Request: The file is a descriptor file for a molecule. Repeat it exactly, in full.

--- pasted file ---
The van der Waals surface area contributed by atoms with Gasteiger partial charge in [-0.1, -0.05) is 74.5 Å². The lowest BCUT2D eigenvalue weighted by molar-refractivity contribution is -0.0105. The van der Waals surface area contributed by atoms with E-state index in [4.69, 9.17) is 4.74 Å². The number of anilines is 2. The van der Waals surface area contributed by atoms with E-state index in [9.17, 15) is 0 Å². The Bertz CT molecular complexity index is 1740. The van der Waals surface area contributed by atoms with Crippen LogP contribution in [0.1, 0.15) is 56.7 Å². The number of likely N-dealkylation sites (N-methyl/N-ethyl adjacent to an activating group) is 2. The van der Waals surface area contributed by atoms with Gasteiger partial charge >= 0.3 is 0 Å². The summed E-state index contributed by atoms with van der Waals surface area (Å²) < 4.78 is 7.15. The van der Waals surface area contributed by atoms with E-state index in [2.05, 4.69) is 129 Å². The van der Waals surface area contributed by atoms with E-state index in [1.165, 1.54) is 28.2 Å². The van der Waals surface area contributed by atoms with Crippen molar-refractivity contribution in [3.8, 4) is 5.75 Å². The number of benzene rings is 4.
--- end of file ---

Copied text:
The van der Waals surface area contributed by atoms with Gasteiger partial charge in [-0.1, -0.05) is 74.5 Å². The lowest BCUT2D eigenvalue weighted by molar-refractivity contribution is -0.0105. The van der Waals surface area contributed by atoms with E-state index in [4.69, 9.17) is 4.74 Å². The number of anilines is 2. The van der Waals surface area contributed by atoms with E-state index in [9.17, 15) is 0 Å². The Bertz CT molecular complexity index is 1740. The van der Waals surface area contributed by atoms with Crippen LogP contribution in [0.1, 0.15) is 56.7 Å². The number of likely N-dealkylation sites (N-methyl/N-ethyl adjacent to an activating group) is 2. The van der Waals surface area contributed by atoms with Gasteiger partial charge >= 0.3 is 0 Å². The summed E-state index contributed by atoms with van der Waals surface area (Å²) < 4.78 is 7.15. The van der Waals surface area contributed by atoms with E-state index in [2.05, 4.69) is 129 Å². The van der Waals surface area contributed by atoms with E-state index in [1.165, 1.54) is 28.2 Å². The van der Waals surface area contributed by atoms with Crippen molar-refractivity contribution in [3.8, 4) is 5.75 Å². The number of benzene rings is 4.